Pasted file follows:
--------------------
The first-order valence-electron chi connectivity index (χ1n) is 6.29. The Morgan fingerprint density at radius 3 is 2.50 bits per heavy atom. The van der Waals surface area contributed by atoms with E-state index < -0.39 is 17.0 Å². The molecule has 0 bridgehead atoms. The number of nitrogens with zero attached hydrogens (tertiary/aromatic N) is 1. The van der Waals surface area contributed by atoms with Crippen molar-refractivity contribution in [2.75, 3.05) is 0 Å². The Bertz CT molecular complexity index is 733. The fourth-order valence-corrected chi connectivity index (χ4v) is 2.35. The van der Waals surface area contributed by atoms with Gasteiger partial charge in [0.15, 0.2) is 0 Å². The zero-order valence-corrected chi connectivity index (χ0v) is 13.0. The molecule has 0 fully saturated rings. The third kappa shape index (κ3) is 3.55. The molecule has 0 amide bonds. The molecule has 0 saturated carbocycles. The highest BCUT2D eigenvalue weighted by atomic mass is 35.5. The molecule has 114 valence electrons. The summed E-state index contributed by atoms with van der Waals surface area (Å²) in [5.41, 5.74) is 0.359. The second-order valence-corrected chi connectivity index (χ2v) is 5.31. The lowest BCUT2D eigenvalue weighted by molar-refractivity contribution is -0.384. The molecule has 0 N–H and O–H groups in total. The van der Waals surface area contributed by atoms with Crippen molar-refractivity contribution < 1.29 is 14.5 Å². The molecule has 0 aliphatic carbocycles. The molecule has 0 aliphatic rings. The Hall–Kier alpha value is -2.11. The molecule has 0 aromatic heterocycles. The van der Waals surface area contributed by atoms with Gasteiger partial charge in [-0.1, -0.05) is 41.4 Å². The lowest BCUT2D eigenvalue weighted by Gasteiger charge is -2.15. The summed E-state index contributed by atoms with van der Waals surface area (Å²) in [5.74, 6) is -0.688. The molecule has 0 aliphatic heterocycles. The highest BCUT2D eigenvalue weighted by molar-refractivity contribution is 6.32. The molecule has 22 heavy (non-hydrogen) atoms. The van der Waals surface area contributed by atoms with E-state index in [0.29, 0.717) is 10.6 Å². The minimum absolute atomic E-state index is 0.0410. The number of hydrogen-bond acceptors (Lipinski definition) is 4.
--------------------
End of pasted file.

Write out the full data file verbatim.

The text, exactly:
The first-order valence-electron chi connectivity index (χ1n) is 6.29. The Morgan fingerprint density at radius 3 is 2.50 bits per heavy atom. The van der Waals surface area contributed by atoms with E-state index < -0.39 is 17.0 Å². The molecule has 0 bridgehead atoms. The number of nitrogens with zero attached hydrogens (tertiary/aromatic N) is 1. The van der Waals surface area contributed by atoms with Crippen molar-refractivity contribution in [2.75, 3.05) is 0 Å². The Bertz CT molecular complexity index is 733. The fourth-order valence-corrected chi connectivity index (χ4v) is 2.35. The van der Waals surface area contributed by atoms with Gasteiger partial charge in [0.15, 0.2) is 0 Å². The zero-order valence-corrected chi connectivity index (χ0v) is 13.0. The molecule has 0 fully saturated rings. The third kappa shape index (κ3) is 3.55. The molecule has 0 amide bonds. The molecule has 0 saturated carbocycles. The highest BCUT2D eigenvalue weighted by atomic mass is 35.5. The molecule has 114 valence electrons. The summed E-state index contributed by atoms with van der Waals surface area (Å²) in [5.41, 5.74) is 0.359. The second-order valence-corrected chi connectivity index (χ2v) is 5.31. The lowest BCUT2D eigenvalue weighted by molar-refractivity contribution is -0.384. The molecule has 0 N–H and O–H groups in total. The van der Waals surface area contributed by atoms with Crippen molar-refractivity contribution < 1.29 is 14.5 Å². The molecule has 0 aliphatic carbocycles. The molecule has 0 aliphatic rings. The Hall–Kier alpha value is -2.11. The molecule has 0 aromatic heterocycles. The van der Waals surface area contributed by atoms with Gasteiger partial charge in [-0.1, -0.05) is 41.4 Å². The lowest BCUT2D eigenvalue weighted by Gasteiger charge is -2.15. The summed E-state index contributed by atoms with van der Waals surface area (Å²) in [5.74, 6) is -0.688. The molecule has 0 aliphatic heterocycles. The highest BCUT2D eigenvalue weighted by molar-refractivity contribution is 6.32. The molecule has 22 heavy (non-hydrogen) atoms. The van der Waals surface area contributed by atoms with E-state index in [0.29, 0.717) is 10.6 Å². The minimum absolute atomic E-state index is 0.0410. The number of hydrogen-bond acceptors (Lipinski definition) is 4.